The first e-book offered by the Norbert Elias Foundation is now available to download for free online from the main website.
The Medieval Housebook and Elias’s ‘Scenes from the Life of a Knight’: A case study fit for purpose?
Norbert Elias, with the subsequent explicit or implicit support of a number of figurational sociologists, placed considerable emphasis on the contribution that his case study ‘Scenes from the Life of a Knight’ made towards underpinning his explanation of the transition from the figuration in which the traditional knightly class held sway to the one dominated by court societies. This movement is a central dimension of his broader civilizing thesis. His case study is almost entirely dependent on his interpretation of a selection of drawings taken from The Medieval Housebook. In this monograph I attempt to re-assess the extent to which the assumptions he made about the housebook stand up to scrutiny. In the process, among other things, I will become involved in an examination of the manuscript’s provenance and the debate over artistic attribution. The resultant findings lead me to conclude that Elias’s analysis was based on dubious premises. It was an exercise fuelled more by a desire to sustain his argument than an attempt to test the reality-congruence of his thesis. These findings certainly have negative implications for the degree of detachment he sometimes brought to his research and may have some implications for his broader civilizing thesis. An unintended consequence of embarking on this re-appraisal of Elias’s case study is that it led me to become embroiled in an assessment of the housebook drawings. This in turn led me to form interpretations of a number of the drawings which differ in many respects from the prevailing ones in the art world.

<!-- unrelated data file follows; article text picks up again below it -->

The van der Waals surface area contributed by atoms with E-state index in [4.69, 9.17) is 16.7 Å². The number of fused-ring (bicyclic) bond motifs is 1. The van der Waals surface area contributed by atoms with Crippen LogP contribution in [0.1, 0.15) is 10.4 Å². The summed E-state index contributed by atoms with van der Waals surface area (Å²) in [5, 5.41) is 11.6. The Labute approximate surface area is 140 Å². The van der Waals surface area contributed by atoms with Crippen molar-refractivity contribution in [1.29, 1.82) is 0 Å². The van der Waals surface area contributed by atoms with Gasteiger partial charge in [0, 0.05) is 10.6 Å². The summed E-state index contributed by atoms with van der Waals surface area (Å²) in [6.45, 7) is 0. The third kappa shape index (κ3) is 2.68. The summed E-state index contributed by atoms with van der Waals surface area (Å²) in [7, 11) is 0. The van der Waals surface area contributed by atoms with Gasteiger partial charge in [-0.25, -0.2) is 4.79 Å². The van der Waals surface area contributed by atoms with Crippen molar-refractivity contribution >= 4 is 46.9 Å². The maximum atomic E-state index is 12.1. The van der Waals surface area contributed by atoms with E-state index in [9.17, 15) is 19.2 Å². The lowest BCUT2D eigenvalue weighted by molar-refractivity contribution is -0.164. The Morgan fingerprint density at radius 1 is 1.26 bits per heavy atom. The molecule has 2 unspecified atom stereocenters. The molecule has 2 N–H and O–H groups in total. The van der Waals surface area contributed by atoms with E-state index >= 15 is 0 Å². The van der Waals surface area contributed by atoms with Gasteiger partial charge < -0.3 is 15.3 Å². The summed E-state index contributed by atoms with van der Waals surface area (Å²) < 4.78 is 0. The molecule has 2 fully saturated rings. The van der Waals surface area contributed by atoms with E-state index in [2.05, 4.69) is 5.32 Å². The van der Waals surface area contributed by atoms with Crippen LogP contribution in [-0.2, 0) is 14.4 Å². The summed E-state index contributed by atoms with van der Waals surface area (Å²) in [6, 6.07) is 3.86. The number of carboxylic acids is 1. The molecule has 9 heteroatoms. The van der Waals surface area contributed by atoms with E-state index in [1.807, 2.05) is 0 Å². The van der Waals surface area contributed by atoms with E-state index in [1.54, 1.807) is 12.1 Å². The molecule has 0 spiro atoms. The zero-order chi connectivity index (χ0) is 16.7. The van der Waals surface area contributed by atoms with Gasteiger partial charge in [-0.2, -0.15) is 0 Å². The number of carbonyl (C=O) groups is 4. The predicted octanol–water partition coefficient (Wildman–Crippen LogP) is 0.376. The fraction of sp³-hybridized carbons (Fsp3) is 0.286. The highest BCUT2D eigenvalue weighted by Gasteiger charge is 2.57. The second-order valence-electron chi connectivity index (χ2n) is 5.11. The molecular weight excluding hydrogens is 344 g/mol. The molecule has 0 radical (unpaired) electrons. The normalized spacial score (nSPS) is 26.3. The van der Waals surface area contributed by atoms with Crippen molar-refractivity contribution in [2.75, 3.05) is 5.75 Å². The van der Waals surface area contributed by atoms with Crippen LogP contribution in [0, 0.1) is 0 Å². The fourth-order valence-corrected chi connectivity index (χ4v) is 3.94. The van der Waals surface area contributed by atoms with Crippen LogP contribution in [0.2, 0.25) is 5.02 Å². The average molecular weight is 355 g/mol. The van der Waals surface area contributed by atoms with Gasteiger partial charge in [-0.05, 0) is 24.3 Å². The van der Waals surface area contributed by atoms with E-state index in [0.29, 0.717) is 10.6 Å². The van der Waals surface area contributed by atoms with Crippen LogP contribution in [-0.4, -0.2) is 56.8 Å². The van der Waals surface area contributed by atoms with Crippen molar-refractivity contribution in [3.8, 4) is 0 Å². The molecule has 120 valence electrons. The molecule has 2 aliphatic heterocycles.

‘The motive behind criticism often determines its validity. Those who care criticize where necessary. Those who envy criticize the moment they think that they have found a weak spot.’ ( Jamie Criss Killosophy 2015).
I fervently hope that this monograph and my work in general fall into the former category.